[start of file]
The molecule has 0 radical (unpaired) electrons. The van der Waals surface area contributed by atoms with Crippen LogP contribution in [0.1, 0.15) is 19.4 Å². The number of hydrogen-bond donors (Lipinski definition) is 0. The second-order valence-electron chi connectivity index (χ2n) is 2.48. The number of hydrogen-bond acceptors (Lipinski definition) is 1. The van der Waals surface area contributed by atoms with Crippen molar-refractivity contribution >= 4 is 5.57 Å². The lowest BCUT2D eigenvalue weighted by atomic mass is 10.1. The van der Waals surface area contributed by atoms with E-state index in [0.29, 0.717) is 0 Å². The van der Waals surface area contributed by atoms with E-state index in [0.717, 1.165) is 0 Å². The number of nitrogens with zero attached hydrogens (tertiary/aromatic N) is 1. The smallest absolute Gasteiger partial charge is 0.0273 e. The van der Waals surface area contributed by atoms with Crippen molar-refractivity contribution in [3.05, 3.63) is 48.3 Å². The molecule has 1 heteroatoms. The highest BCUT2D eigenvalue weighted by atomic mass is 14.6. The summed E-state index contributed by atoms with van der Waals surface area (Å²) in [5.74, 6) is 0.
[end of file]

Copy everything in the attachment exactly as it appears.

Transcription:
The molecule has 0 radical (unpaired) electrons. The van der Waals surface area contributed by atoms with Crippen LogP contribution in [0.1, 0.15) is 19.4 Å². The number of hydrogen-bond donors (Lipinski definition) is 0. The second-order valence-electron chi connectivity index (χ2n) is 2.48. The number of hydrogen-bond acceptors (Lipinski definition) is 1. The van der Waals surface area contributed by atoms with Crippen molar-refractivity contribution >= 4 is 5.57 Å². The lowest BCUT2D eigenvalue weighted by atomic mass is 10.1. The van der Waals surface area contributed by atoms with E-state index in [0.29, 0.717) is 0 Å². The van der Waals surface area contributed by atoms with E-state index in [0.717, 1.165) is 0 Å². The number of nitrogens with zero attached hydrogens (tertiary/aromatic N) is 1. The smallest absolute Gasteiger partial charge is 0.0273 e. The van der Waals surface area contributed by atoms with Crippen molar-refractivity contribution in [3.05, 3.63) is 48.3 Å². The molecule has 1 heteroatoms. The highest BCUT2D eigenvalue weighted by atomic mass is 14.6. The summed E-state index contributed by atoms with van der Waals surface area (Å²) in [5.74, 6) is 0.